AFTER A WINTER with far too many snow days for schoolchildren, parents can only share the obvious delight of the Rome school superintendent and Board of Education in announcing that in the next calendar year, 2014-15, the days of being snowed under by state government that put education funding in a secondary role are coming to an end.
The news that a small percentage of the country’s physicians collected billions of dollars from Medicare in a single year may or may not be a testament to individual greed; some of the top recipients are under investigation for allegedly bilking the system, while others work long hours delivering costly care.
Not everyone in Venezuela is shouting in the streets about crime, inflation and the country’s continuing slide toward authoritarian rule. In working-class neighborhoods, the crowds are standing in line at the state-owned grocery store, clutching their new electronic identification cards.
CHIEFTAINS Museum/Major Ridge Home, probably the most important Greater Rome heritage site rooted in real history, is in no trouble or danger despite recent events clearly the result of financial difficulties of the sort often described as “trying to bite off more than you can chew.”
The Annie E. Casey Foundation has released a new report that people won’t like for different reasons. At a time when many Americans insist it’s time to stop thinking in terms of black and white, or brown or yellow, the Casey report says race still matters.
It’s hard to get executions right.
The United States needs immigration reform. Doing nothing is not good for the economy, as America has always benefited in the long run from immigration. Doing nothing is not good for social cohesion, as a nation with 11 million undocumented people who share no sense of belonging is fractured by definition.
OBVIOUSLY the city and county are in no all-fired rush to make a decision regarding where to locate a fire station ... a move approved and funded by Greater Rome voters in the 1995 SPLOST referendum. There’s even $600,000 sitting in the bank for the job so, as sometimes happens with a SPLOST project list, it is not a case of falling short and having to leave something undone.
SOME REALLY PLEASING WORDS cropped up in a little news item recently when it was learned a new senior housing complex, “funded with private money” — apparently some $11 million of it — had been proposed for construction on Woodrow Wilson Way.
SPEAKING OF REAL ESTATE, this must be the equivalent in that realm of man bites dog. The federal courthouse in Rome is looking to rent taxpayer-owned office space to private-sector interests. This is, the U.S. General Service Administration admits, a “unique situation.”
CONTINUING WHAT APPEARS TO BE the theme for the day — property considerations — Rome is apparently considering using $50,000 a year from its Community Development Block Grant to hire an additional code-enforcement officer. About time! There’s enough “business” regarding battling blight conditions to warrant employing a small army in this community.
AMONG ACRONYMS, a sort of language shorthand supposed to condense long concepts or titles into quicker forms of identification, one of the best known is probably DIY, meaning “do it yourself,” which stands for a particular sort of affordable usefulness through self-improvement. Far less identifiable is BID, which is a Rome downtown variation of the same thing with identical purpose.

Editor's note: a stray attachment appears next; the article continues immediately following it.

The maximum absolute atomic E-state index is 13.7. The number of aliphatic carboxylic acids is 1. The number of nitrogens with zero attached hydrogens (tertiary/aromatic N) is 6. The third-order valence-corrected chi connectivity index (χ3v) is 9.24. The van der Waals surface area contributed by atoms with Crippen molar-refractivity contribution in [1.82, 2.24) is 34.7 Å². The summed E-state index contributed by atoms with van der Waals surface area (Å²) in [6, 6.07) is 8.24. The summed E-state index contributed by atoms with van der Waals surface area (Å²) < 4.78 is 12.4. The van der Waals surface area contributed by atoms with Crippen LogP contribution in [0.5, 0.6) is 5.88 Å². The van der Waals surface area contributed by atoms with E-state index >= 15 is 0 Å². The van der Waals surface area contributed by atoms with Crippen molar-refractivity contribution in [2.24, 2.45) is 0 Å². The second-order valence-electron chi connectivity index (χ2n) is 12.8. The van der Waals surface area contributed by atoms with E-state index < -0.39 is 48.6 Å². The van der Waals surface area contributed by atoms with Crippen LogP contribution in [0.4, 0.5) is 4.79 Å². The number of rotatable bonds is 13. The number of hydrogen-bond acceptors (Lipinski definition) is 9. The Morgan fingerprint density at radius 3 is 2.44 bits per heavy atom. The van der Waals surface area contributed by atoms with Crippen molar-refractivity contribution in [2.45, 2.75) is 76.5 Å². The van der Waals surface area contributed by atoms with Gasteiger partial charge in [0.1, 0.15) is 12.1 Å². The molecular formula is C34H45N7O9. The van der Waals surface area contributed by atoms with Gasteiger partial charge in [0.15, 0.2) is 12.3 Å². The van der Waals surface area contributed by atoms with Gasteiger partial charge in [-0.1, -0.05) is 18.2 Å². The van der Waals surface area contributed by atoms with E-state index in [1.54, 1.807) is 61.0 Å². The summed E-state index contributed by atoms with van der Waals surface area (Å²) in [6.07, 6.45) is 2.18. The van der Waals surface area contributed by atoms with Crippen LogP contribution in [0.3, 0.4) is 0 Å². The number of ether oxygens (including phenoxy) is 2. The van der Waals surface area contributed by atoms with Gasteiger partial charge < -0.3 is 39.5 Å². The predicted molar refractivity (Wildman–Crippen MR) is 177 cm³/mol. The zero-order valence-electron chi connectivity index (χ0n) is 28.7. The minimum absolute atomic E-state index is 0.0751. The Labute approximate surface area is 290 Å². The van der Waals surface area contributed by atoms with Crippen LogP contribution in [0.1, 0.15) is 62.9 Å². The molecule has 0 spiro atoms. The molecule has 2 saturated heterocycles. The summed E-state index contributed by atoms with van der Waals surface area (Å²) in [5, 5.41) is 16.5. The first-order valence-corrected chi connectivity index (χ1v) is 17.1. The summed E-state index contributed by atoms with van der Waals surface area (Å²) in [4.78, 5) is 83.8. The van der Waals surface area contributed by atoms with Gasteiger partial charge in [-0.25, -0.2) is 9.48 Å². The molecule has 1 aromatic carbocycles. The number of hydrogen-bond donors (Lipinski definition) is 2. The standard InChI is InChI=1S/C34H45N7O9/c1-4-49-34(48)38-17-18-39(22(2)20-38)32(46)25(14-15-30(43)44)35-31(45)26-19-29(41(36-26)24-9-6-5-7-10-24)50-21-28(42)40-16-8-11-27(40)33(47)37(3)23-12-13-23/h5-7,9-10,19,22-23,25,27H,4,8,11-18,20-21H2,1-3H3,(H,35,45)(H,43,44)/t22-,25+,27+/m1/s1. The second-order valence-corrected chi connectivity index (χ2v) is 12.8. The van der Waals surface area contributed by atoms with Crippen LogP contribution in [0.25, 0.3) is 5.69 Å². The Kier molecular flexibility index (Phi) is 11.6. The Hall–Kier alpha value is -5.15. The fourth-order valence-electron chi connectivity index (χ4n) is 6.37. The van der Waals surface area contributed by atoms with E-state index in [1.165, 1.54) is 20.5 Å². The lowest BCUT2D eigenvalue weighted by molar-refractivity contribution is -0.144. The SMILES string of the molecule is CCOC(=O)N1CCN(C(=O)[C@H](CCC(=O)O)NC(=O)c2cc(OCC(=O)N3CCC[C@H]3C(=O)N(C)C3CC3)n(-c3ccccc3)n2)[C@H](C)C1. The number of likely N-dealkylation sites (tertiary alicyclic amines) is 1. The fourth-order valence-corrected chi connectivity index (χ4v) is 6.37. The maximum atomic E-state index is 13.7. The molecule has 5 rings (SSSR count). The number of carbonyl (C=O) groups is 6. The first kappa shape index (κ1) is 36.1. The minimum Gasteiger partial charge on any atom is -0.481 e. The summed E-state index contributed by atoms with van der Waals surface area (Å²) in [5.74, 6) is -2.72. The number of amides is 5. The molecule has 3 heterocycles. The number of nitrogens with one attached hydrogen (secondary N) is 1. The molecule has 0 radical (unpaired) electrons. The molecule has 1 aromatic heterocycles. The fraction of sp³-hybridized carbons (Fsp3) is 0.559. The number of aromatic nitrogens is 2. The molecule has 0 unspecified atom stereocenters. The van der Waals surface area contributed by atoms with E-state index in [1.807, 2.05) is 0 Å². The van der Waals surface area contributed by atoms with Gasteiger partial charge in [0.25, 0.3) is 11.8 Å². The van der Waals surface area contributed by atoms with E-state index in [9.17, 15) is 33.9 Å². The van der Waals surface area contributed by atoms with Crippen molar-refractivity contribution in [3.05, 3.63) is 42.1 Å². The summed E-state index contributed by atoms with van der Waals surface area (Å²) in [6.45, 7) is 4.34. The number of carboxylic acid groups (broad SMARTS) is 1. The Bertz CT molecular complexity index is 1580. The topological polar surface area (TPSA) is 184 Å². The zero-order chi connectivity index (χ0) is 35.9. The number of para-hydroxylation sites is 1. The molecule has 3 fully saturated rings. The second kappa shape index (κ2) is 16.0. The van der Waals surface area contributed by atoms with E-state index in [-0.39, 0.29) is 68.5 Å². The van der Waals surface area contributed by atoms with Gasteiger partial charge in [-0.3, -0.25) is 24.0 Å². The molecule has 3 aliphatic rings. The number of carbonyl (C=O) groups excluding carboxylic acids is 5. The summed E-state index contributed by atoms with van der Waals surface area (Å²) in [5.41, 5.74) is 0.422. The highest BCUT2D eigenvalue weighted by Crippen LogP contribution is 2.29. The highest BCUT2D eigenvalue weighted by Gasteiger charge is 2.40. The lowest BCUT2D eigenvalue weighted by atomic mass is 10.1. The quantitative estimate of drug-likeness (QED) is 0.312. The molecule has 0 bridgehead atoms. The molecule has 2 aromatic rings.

The outrage over Atlanta Archbishop Wilton Gregory’s Buckhead mansion has been headline news all over the country for most of the last week. And the fallout has not been limited to Catholics whose faith offerings paid for it.
The Senate Intelligence Committee voted to declassify parts of its report on the CIA’s use of “enhanced interrogation techniques” to extract information from terrorist detainees, but parts of the work that have been leaked appear to confirm Americans’ worst fears about the secret program.
YOU, as a citizen, can successfully fight city hall, county hall, state hall ... heck, maybe even federal hall. That may be a rare thing but is also the most important aspect of the verdict in which a jury found the state ethics commission is a hotbed of unethical behavior.
The U.S. Supreme Court decision last Wednesday striking down limits on total campaign contributions by individuals elicited strong disapproval from a host of Democrats and liberals, as well as from good-government groups. President Barack Obama, a spokesman said, was “disappointed,” and Sen. Bernie Sanders, I-Vt., predicted that henceforth, “billionaires like the Koch brothers and Sheldon Adelson will control our political process.”
Last Wednesday, conservatives on the U.S. Supreme Court continued their project of undermining reasonable attempts by Congress to limit the corrupting influence of money in election campaigns.
A TROJAN BALLOT is going to be wheeled into state polling places this November where it will doubtless be happily received by unsuspecting citizens. They will then awake the following year to find the same legislators inside their household walls massacring their wallets.
WORDS ARE INADEQUATE to deal with some events of the sort when only the heart can speak. Such is doubtless the case for many, this space included, in trying to comprehend the sudden, unexpected loss of the Rev. Nim B. Russell in a traffic wreck on Ga. 140.
THE NEED FOR VIGILANCE and activism to maintain and advance equality is a constant need, as the late Nim Russell would have been the first to stress. Greater Rome, while far from perfect in such matters, has a good reputation for not putting up with prejudiced nonsense — and fools.
THE URGE TO SHOUT “HURRAH!” and “At long last!” regarding the news that the state plans to schedule bidding on the Ga. 140 four-laning project (Ga. 53 to Adairsville) this December was tempered by it coming right after the saddening news of the Rev. Nim Russell’s death on the very roadway to be improved.